Last modified: 2017-08-23 by rick wyatt
Keywords: oneida | new york | native american |
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image by Donald Healy, 20 January 2008
map image by Peter Orenski based on input from Don Healy
Oneida - New York
The Oneida, or Onyota'a ka were among the original members of the Iroquois League [see Iroquois Confederacy]. The traditional lands of the Oneida lay between the Mohawk and the Onondaga (ENAT, 168). Their name means "People of the Boulder" or "People of the Standing Stone". This refers to a significant rock formation found on Oneida lands.
The Oneida and the Tuscarora were the only members of the League to side with the United States during the Revolutionary War. Today the Oneida continue to seek the restoration of lost lands and an improving way of life for their kinsmen. As part of their self-awareness, the Oneida use their seal on a white flag.
© Donald Healy 2008
Since the glory days of the Iroquois League, long before the formation of the United States, the symbol of the Oneida people has been a great tree (ibid.. 169). That tree, a white pine, was selected by Deganawada, the Peacemaker, because its needles stay green forever (The Oneida Indian Nation Seal, n.d.). His vision of Tribes coming together in peace under a "great tree" helped Hiawatha unite the Iroquois Nations in the 16th century (ENAT, 104). According to legend, the Peacemaker instructed the Iroquois to "bury their weapons of war under the sacred roots, and never unearth them again to use on each other".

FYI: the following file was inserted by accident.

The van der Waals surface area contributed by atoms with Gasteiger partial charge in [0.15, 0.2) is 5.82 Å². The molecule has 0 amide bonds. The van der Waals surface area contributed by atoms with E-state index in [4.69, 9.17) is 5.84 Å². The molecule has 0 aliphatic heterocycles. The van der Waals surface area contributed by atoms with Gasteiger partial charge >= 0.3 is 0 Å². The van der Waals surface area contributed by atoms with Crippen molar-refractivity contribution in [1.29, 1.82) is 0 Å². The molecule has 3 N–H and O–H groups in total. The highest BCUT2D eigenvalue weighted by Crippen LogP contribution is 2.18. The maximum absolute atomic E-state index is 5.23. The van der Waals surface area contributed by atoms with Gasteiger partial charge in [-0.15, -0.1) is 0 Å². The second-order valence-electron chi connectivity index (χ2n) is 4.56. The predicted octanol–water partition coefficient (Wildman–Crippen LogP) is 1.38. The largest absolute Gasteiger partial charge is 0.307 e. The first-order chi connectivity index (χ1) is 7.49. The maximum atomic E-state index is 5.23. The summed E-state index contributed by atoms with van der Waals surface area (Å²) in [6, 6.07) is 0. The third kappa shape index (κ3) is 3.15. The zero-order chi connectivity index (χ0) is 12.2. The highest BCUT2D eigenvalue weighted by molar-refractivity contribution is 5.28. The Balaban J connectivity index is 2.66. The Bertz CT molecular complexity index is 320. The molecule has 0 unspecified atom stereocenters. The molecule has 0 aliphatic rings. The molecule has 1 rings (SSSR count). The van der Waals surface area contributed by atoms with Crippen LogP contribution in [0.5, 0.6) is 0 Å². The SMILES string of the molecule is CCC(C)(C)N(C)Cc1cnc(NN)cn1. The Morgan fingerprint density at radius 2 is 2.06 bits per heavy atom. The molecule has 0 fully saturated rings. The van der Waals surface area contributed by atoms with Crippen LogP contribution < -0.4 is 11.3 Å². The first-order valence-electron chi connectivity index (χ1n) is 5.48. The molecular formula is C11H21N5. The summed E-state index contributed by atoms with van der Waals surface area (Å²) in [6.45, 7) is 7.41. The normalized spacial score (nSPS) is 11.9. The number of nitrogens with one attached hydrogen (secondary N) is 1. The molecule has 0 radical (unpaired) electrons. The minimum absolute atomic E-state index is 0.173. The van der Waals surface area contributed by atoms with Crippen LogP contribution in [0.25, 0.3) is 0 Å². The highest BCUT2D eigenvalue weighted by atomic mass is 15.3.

The seal of the Oneida Nation is red, appearing frequently as a reddish-orange or even orange. It bears the great tree of the Oneida in green in the center and pictured upon it are three clan totems, a wolf, a bear, and a turtle, all in black. The tree is topped by an eagle in black with outstretched wings. Below the eagle is "Hiawatha's Belt" (AIDD, plate 18), the wampum symbol of the Iroquois League since its creation around 1570, in its original colors of white on blue. Around the seal, on a white band edged in black, appears "ONEIDA INDIAN NATION".
© Donald Healy 2008
information provided by Peter Orenski, 20 January 2008